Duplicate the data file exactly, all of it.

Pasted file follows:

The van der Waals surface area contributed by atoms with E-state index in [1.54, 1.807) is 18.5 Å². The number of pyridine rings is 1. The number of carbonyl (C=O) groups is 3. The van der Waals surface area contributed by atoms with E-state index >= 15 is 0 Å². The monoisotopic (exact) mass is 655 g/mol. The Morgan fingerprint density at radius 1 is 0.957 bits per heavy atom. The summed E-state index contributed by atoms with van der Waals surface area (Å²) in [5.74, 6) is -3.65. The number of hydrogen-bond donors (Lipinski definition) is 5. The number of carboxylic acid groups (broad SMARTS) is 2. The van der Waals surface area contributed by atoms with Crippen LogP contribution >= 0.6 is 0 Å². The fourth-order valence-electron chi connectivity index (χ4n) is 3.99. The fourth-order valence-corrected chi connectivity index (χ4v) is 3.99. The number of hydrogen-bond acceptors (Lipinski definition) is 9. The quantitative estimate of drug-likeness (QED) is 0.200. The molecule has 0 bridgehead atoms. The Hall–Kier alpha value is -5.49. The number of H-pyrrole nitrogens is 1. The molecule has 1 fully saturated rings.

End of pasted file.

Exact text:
The van der Waals surface area contributed by atoms with E-state index in [1.54, 1.807) is 18.5 Å². The number of pyridine rings is 1. The number of carbonyl (C=O) groups is 3. The van der Waals surface area contributed by atoms with E-state index >= 15 is 0 Å². The monoisotopic (exact) mass is 655 g/mol. The Morgan fingerprint density at radius 1 is 0.957 bits per heavy atom. The summed E-state index contributed by atoms with van der Waals surface area (Å²) in [5.74, 6) is -3.65. The number of hydrogen-bond donors (Lipinski definition) is 5. The number of carboxylic acid groups (broad SMARTS) is 2. The van der Waals surface area contributed by atoms with Crippen LogP contribution >= 0.6 is 0 Å². The fourth-order valence-electron chi connectivity index (χ4n) is 3.99. The fourth-order valence-corrected chi connectivity index (χ4v) is 3.99. The number of hydrogen-bond acceptors (Lipinski definition) is 9. The quantitative estimate of drug-likeness (QED) is 0.200. The molecule has 0 bridgehead atoms. The Hall–Kier alpha value is -5.49. The number of H-pyrrole nitrogens is 1. The molecule has 1 fully saturated rings.